Investigators believe that, “of the approximately 18,000 affected public and private sector customers of Solar Winds’ Orion product, a much smaller number have been compromised by follow-on activity on their systems,” the four agencies said. “We have so far identified fewer than ten U.S. government agencies that fall into this category, and are working to identify and notify the nongovernment entities who also may be impacted.”
Advanced hackers “likely Russian in origin” are behind “most or all of the recently discovered, ongoing cyber compromises,” the statement said, in what amounts to the first formal — albeit tentative — U.S. government attribution of the sophisticated supply chain attack to Moscow.
The statement was notable as much for what it said as for what it made clear remained uncertain.
“At this time, we believe this was, and continues to be, an intelligence gathering effort,” the agencies said. “We are taking all necessary steps to understand the full scope of this campaign and respond accordingly.”
The FBI, CISA and ODNI have formed a Cyber Unified Coordination Group to oversee the government’s response to the SolarWinds campaign. The NSA is supporting the three agencies in their work.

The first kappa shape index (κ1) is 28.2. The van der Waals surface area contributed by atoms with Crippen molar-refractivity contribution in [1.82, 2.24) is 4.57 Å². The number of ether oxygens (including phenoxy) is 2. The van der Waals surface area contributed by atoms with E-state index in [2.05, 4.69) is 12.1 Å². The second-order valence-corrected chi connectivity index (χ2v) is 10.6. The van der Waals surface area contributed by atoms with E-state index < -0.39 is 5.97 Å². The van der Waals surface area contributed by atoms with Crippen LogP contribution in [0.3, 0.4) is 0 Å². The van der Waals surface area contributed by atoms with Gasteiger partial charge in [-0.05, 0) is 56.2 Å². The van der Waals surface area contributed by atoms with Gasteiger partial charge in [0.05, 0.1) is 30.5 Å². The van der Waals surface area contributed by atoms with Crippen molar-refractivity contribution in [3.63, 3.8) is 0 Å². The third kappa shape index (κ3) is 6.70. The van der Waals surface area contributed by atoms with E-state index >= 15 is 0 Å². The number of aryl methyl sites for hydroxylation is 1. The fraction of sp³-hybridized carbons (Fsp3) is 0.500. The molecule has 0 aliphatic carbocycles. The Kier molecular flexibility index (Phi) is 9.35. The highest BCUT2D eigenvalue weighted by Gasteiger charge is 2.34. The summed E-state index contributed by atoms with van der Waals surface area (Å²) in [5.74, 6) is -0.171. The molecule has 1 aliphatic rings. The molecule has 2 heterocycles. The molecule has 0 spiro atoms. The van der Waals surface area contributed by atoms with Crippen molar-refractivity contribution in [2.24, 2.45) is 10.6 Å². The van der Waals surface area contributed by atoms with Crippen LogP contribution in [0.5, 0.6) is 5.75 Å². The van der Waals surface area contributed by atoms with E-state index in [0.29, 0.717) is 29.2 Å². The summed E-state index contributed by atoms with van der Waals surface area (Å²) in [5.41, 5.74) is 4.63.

The UCG is part of an Obama-era process for responding to significant cyberattacks. As POLITICO first reported, the Trump administration activated this process shortly after discovering the breach. At the time, a U.S. official told POLITICO that “this is probably going to be one of the most consequential cyberattacks in U.S. history.”
The FBI is focused on, among other things, identifying victims of the attack and collecting forensic evidence to “determine further attribution,” the statement said. CISA is focused on sharing information about the campaign with government and private-sector partners. And ODNI is “coordinating intelligence collection activities to address knowledge gaps,” which involves tasking spy agencies to gather more details about the attack.
Natasha Bertrand contributed to this report.